This volume compiles a series of five conversations between two Japanese literary giants who remain active and outspoken on a variety of social issues as they approach their 80th birthdays. Kenzaburō Ōe is two years older than Yoshikichi Furui. Both lived through World War II and the nation’s defeat while still children, and both went on to study in the Faculty of Letters at the University of Tokyo?Ōe in the department of French literature, Furui in the department of German literature?and were greatly influenced by their foreign literary studies from the outset of their careers as writers. The conversations, which took place between 1993 and 2015, reveal their deep familiarity with and respect for each other’s works and are filled with intellectually stimulating and thrilling give-and-take about those works, as well as about broader literary concerns.
Ōe reflects on how in writing Man’en gannen no futtobōru (tr. The Silent Cry) in 1967, he deliberately abandoned the relatively simple and straightforward approach he had been using since his maiden work for a more complex writing style, and immediately began taking criticism for being abstruse. Furui responds by speaking of how his early works, through his thirties, were dominated by a single rhythm, but he began to hear a variety of different beats in his forties, and this played a crucial role in his continuing to be able to write.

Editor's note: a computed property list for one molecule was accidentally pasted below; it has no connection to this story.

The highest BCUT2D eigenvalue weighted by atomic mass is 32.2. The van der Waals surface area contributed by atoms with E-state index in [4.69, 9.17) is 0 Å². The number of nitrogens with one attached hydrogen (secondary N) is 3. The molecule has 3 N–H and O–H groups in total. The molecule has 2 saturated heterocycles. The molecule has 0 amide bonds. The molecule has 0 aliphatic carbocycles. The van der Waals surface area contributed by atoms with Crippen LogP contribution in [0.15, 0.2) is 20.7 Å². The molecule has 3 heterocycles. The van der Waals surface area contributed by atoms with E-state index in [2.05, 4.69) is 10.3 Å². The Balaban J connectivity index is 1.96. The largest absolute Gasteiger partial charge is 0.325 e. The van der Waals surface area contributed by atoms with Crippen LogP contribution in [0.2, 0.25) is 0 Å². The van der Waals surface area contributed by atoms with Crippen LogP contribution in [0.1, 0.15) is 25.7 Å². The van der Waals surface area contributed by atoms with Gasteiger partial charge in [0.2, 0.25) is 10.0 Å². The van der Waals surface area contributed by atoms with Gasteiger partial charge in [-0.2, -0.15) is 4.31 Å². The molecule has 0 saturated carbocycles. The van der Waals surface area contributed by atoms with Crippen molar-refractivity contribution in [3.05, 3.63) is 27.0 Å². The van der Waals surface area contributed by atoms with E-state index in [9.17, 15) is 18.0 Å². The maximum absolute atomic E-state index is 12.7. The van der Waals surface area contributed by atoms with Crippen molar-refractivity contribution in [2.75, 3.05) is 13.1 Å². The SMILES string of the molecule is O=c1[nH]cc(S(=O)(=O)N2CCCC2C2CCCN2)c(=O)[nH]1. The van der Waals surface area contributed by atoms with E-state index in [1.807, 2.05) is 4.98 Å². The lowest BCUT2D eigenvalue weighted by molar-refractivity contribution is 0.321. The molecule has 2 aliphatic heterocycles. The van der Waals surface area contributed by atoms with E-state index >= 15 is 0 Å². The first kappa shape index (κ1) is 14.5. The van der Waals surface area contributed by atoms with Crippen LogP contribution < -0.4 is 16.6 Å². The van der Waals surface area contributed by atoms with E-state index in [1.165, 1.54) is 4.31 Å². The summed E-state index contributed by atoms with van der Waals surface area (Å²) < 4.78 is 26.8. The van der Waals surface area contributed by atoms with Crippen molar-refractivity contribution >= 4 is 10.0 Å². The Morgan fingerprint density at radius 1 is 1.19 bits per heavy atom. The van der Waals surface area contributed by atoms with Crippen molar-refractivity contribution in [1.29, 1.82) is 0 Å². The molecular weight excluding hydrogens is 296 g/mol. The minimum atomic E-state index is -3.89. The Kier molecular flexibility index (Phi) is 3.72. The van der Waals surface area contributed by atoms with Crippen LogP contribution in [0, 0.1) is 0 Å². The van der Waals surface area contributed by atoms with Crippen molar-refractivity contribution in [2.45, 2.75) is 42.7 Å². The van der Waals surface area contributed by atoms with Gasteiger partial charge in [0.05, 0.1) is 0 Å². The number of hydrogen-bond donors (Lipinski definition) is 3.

Ōe also recalls how he was dead set against the “I-novel” (shishōsetsu or watakushi shōsetsu) early in his career, but adopted the style for his own writing after the birth of his mentally disabled son. The ensuing in-depth discussion of the form with Furui, whose recent output has been almost exclusively I-novels, is illuminating. The discussions also extend to poetry and classical literature as well as to such topics as growing old, with never a dull moment as each writer offers lucid insights into every subject they discuss.
In the second conversation, titled Hyakunen no tanpen shōsetsu o yomu (Reading a Century of Short Stories), the two offer incisive critiques of 35 stories by 35 authors published in the literary magazine Shinchō between the Meiji period (1868?1912) and the present (1996). In the course of their hundred-year survey of these modern Japanese stories, both men voice a sense of crisis regarding the future of Japanese literature. The book is an excellent guide for any reader wishing to draw a bird’s-eye map of modern and contemporary Japanese literature.